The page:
The Skyranger was created in Toulouse, the capital of the French aviation industry by Phillippe Prevot and BestOff engineering. Phillippe was well known as an innovator in flexwing microlight design, moving to fixedwing he designed the first Skyranger in 1991, with first flights of the prototype in 1992.
The design brief was to produce a high performance fixedwing aircraft of conventional layout which would conform to the Microlight category definition, with good creature comforts, whilst doing so with the simplest possible construction, in order to create a machine with good affordability, whilst being suited to amateur construction, and offering ongoing ease of maintenance.
During the design and development phase, Phillippe partnered with with one of the most respected aeronautical colleges – ENSICA, under the direction of Jean Poulain. This partnership enabled detailed professional studies to be made of structural elements and optimisation of flight performance.
Initially the production was in France, where the first 200 kits were manufactured between 1993 and 1998. Following this, manufacture of the main structure was subcontracted to Aeros in Kiev – Ukraine. At the same time the design was reviewed and updated with several improvements. Aeros is a well respected company primarily known for their Hang glider production, where they are class leaders with several world championship wins to their credit. Formed during the decline of the Former Soviet Union, most of the staff are highly trained aviation engineers, formerly working in the Antonov aircraft factory in Kiev.
Since then over a further 1350 Skyranger series aircraft have been produced, and 350 Nynja’s (at mid 2022) bring total production to over 1800. The Skyranger proving extremely popular in Europe, USA, South America, Australia, and many other parts of the globe.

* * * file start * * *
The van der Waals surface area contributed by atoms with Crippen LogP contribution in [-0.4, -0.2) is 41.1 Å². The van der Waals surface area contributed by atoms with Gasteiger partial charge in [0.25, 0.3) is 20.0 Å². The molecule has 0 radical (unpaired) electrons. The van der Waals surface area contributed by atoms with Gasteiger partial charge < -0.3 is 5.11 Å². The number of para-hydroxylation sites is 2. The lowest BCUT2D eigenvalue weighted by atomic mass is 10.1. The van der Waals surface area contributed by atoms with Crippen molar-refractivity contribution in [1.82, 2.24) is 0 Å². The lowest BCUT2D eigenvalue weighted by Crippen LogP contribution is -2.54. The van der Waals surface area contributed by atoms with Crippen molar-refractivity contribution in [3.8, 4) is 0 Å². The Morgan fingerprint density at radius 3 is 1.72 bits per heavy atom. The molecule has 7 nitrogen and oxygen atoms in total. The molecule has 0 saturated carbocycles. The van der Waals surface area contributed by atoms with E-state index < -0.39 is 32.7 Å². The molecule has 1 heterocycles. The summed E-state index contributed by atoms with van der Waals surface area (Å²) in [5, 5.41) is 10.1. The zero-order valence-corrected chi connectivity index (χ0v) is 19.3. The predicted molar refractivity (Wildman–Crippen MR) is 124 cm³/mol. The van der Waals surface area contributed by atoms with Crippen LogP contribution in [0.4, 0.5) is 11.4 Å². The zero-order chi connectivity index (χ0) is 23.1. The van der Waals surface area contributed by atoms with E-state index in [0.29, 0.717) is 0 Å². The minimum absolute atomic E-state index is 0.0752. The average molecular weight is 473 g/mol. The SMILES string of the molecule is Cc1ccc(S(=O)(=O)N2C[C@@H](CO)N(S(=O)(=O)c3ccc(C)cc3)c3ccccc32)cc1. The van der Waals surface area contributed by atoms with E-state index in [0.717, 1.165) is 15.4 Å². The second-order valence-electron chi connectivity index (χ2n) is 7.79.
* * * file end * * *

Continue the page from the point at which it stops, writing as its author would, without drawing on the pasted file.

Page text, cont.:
The UK connection is provided by Flylight Airsports Ltd, who recognised the potential market for the Skyranger in the UK. In partnership with BestOff, Flylight put the Skyranger through the tough UK certification system, and several changes and improvements were incorporated during the process. The first kits were delivered to UK customers in 2003. The Skyranger was extremely well received in the UK, rapidly becoming a best seller, and now has the prestige of being the most numerous fixedwing microlight type on the UK register.
The first variant in the UK was the Skyranger ‘classic’, initially certified with the Rotax 912 80hp engine option. The range of approved engines was then expanded to include the 65hp Rotax 582 two stroke, 85hp jabiru2200, and the 100hp Rotax 912ULS.
This was followed by the introduction of the Skyranger Swift model. The Swift shares the same fuselage design with the Skyranger classic, but features a shorter wingspan. This takes advantage of the 80hp and above engine options, and delivers higher cruise speeds. At the same time as the introduction of the Swift, several other improvements were introduced to the range, including the more durable Xlam covering option, and upgraded interior options.
Then came the Skyranger Nynja. The Nynja shares the same wing frame with the Swift, but features a redesigned fuselage structure, with full composite panels to form the exterior, giving enhanced aesthetics, reducing drag and increasing the performance. As befits the top of the range machine it also has several other enhancements as standard equipment.
After this the Swift was re visited, to incorporate some of the features and development work learned with the Nynja project. Renamed Swift 2, it is distinguished from the earlier model with a new vertical tail shape, doors, instrument panel, exhaust system and undercarriage shared with the Nynja. The cowlings have been face-lifted too. The result was a lighter structure, enhanced visibility and better looks, whilst retaining its unbeatable low entry price.
in 2021 the Swift 3 was introduced with further refinements and commonality with Nynja details.
The Swift 3 and Nynja now form the current range with standard engine options rationalised to the Rotax 912UL (80hp) and 912ULS (100hp).
The traditional microlight category is now being changed in many countries and replaced with a 600kg microlight or light sport category. New for 2022 is approval of Nynja and Swift 3 in 600kg max takeoff weight specification. most of the basic structure is common to the traditional microlight versions, with small detail changes for the higher weight. the most obvious visual change is a new main landing gear system replacing the two ‘half springs’ with a one piece landing gear main spring of 7075T6 aluminium, working in a double cantilever spring action. Empty weights are a little higher, but payloads have risen impressively, with more than 300kg payload available according to specification and options, offering fabulous utility potential.